Your pay is your pay, right? Wrong! There are actually two different kinds of pay: gross and net. (And if you’ve ever spent time examining your pay stub, you’ve likely seen them.) But what are these different numbers, why do they matter, and how are they calculated? Read on to find out.
What Is Gross Pay?
Depending on the work you do and how you’re compensated, you may earn money a variety of ways, from your salary or wages, commissions, bonuses, or tips, for example. These payments make up your gross pay—before any deductions, like taxes, are taken from your paycheck.
For example, if your salary is $50,000 a year and you earned a $5,000 bonus, your gross pay is $55,000. (If you’re looking for your gross pay on your paystub, it should be clearly labeled. But if it’s not, it’s very likely the highest number, as its all your various forms of income combined.)
What Is Net Pay?
While your gross pay is your combined income before any deductions, your net income is your income after those deductions have been taken out. There are many deductions that can come out of your paycheck, and they can include: taxes, retirement contributions, healthcare insurance, life insurance, pre-tax savings accounts (such as HSAs and FSAs) and childcare spending accounts.
Net pay is what you actually take home. So, while in our example above, you make $55,000 per year, your net pay will be less, because it will be what is left after any deductions are removed.
Some deductions are mandatory, such as federal and state taxes and deductions required by your employer; other deductions may be voluntary, such as retirement contributions or life insurance.
How Do I Calculate Gross Pay if I’m Salaried?
How you calculate your gross pay will depend on how you earn your income—whether you are a salaried or hourly employee. If you’re a salaried employee, here’s how to calculate gross pay:
Your gross pay will include the salary included on the contract between you and your employer, as well as any other payments outlined in that agreement—including commissions and bonuses.
If you don’t earn any other income from your employer other than your salary, you can simply refer to your pay stub to calculate your gross pay. It will show your gross pay for the pay period, and you can do the math to figure out your yearly gross pay. For example, let’s say you’re paid every two weeks (or 26 times a year) and your gross pay for the two-week pay period is $2,000. You would multiply $2,000 by 26 to get your yearly gross pay, which comes out to $48,000.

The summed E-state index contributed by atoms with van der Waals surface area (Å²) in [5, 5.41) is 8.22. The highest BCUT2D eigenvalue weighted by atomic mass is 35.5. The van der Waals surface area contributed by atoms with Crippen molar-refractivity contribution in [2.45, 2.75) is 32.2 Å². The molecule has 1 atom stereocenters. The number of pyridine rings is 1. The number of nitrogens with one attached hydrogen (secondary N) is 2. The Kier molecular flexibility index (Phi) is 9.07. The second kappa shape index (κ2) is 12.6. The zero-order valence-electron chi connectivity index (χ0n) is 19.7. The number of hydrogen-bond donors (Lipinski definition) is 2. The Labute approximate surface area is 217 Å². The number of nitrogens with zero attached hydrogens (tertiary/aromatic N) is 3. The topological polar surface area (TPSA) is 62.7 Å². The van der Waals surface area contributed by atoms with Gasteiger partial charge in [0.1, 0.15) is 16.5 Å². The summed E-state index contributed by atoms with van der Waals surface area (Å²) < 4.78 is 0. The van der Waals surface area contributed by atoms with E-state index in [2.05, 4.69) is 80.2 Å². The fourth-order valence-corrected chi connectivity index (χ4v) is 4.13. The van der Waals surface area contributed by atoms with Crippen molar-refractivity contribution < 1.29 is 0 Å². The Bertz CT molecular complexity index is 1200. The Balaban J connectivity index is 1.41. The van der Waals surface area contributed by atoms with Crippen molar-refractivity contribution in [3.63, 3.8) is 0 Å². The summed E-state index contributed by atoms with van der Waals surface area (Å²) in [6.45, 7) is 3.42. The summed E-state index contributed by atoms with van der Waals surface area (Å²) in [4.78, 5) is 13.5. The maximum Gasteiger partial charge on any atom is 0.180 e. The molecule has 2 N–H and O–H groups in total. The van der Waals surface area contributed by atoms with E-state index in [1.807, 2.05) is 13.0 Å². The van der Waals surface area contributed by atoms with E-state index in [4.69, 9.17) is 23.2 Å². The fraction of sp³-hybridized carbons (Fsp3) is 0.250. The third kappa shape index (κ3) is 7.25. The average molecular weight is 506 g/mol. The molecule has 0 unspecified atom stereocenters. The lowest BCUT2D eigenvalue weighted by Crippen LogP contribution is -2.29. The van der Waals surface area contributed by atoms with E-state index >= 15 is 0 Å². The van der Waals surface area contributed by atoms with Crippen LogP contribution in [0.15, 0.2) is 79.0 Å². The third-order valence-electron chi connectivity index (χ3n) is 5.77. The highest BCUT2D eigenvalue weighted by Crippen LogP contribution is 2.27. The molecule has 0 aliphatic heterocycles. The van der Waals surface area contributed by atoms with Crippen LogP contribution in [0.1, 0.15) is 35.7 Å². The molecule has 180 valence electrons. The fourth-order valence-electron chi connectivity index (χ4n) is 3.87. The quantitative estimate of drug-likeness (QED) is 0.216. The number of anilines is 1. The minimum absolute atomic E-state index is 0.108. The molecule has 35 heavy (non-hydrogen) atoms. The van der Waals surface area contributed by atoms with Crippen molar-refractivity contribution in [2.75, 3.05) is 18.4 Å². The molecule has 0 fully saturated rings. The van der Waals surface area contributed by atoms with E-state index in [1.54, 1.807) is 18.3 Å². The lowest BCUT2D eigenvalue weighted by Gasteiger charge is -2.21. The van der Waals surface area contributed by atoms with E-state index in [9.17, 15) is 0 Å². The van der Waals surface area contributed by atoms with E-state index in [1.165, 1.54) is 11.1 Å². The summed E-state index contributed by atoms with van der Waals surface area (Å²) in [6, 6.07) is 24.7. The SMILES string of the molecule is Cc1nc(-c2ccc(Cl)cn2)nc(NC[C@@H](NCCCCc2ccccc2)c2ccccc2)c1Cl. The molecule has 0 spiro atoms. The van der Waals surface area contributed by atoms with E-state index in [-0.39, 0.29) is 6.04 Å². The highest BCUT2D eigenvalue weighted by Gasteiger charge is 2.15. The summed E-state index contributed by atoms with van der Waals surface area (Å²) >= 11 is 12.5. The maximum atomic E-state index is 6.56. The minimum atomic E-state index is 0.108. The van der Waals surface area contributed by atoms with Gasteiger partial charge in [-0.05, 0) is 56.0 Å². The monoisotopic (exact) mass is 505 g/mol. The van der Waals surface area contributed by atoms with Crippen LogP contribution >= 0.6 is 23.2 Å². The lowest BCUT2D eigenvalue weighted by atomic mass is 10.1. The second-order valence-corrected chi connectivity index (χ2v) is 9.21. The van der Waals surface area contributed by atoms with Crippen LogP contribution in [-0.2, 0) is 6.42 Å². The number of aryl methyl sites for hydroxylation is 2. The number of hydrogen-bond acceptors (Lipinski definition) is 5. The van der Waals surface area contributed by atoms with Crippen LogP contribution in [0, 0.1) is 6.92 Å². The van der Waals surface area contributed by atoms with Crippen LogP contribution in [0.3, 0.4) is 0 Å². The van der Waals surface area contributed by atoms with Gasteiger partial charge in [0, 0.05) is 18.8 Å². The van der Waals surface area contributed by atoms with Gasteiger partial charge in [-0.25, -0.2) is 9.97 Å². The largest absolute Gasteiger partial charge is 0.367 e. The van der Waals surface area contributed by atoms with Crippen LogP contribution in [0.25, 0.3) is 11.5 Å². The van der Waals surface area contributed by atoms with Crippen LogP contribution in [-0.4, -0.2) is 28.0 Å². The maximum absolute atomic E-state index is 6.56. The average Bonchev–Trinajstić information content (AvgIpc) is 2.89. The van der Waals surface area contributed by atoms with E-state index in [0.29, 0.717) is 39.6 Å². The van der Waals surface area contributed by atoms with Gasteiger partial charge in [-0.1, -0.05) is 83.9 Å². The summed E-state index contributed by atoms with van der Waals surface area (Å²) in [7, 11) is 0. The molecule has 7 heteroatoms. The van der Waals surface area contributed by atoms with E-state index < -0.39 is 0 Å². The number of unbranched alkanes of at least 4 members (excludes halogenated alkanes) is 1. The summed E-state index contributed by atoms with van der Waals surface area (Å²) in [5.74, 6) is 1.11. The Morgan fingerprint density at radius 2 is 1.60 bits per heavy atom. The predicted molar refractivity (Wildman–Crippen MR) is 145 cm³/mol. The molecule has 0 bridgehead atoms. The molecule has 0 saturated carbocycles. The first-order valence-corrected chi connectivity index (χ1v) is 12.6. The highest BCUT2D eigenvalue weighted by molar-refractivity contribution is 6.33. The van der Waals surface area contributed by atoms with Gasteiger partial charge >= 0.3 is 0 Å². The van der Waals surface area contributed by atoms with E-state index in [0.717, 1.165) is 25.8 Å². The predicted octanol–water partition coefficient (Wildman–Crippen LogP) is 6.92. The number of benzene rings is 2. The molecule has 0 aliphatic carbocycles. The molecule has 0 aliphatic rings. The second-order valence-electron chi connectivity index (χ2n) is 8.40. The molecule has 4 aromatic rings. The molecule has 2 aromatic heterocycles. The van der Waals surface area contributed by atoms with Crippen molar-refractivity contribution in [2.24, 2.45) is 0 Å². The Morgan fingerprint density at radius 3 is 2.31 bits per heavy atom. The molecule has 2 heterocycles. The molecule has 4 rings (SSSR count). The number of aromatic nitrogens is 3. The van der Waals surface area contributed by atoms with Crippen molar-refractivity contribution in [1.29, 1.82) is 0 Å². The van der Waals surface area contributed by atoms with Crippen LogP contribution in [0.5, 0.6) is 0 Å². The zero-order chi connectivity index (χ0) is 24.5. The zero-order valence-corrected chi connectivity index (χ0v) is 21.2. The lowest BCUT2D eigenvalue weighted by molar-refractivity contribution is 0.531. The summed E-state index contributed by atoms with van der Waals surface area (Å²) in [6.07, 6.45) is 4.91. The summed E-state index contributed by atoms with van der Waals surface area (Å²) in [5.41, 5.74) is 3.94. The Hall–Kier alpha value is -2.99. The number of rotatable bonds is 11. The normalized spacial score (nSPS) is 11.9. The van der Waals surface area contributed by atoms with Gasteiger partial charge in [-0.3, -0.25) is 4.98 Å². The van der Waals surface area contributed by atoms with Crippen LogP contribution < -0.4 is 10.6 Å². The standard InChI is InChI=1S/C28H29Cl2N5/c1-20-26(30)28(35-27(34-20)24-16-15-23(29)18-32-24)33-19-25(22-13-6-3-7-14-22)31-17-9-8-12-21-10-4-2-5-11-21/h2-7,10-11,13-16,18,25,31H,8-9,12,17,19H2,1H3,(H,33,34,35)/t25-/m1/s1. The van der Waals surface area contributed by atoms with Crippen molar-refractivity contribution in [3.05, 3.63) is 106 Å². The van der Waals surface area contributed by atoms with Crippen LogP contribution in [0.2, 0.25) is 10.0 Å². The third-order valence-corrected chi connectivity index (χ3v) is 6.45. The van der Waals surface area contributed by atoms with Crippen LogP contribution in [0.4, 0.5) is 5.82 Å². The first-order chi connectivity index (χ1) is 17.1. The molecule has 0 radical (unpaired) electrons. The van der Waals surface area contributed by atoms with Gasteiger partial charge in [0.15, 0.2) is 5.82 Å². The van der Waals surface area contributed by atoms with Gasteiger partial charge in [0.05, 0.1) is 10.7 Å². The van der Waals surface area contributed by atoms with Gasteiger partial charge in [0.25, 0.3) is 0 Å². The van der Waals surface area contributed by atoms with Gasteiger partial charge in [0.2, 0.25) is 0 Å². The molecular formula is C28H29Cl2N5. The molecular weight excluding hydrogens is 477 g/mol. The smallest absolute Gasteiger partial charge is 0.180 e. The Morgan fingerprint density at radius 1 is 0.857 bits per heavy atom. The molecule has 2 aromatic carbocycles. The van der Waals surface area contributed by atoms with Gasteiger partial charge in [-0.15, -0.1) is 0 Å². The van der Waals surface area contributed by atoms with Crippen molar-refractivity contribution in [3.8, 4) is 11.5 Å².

If you do earn other income from your employer, such as bonuses, you will need to include those payments when calculating your gross income. For example, if your salary is $48,000, but you earned a $2,000 bonus, your gross pay is actually $50,000—your $48,000 salary plus $2,000.
How Do I Calculate Gross Pay if I’m Hourly?
Calculating gross pay for hourly workers can be tricky—especially if you don’t know how many hours you’ll work each year. If you don’t know how many hours you’ll work this year, you may need to wait until you receive your last paystub to see your yearly gross pay. (Your yearly gross pay will be included on it.) But if you are guaranteed a certain number of hours each week from your employer, you can calculate your gross pay now. Here’s how to calculate your gross pay:
Take the number of hours you work each week and multiply that number by your hourly wage. For example, if you work 32 hours a week and earn $16 an hour, you’ll get $512, which is your gross weekly pay. To get your gross yearly pay, take your weekly number and multiply it by the number of weeks you’ll work in a year. So, if you will work 50 weeks this year—leaving room for a two-week vacation—you would multiply $512 by 50 and get $25,600 for your gross pay.
Now that you know all about gross and net pay, here are some other resources you might enjoy!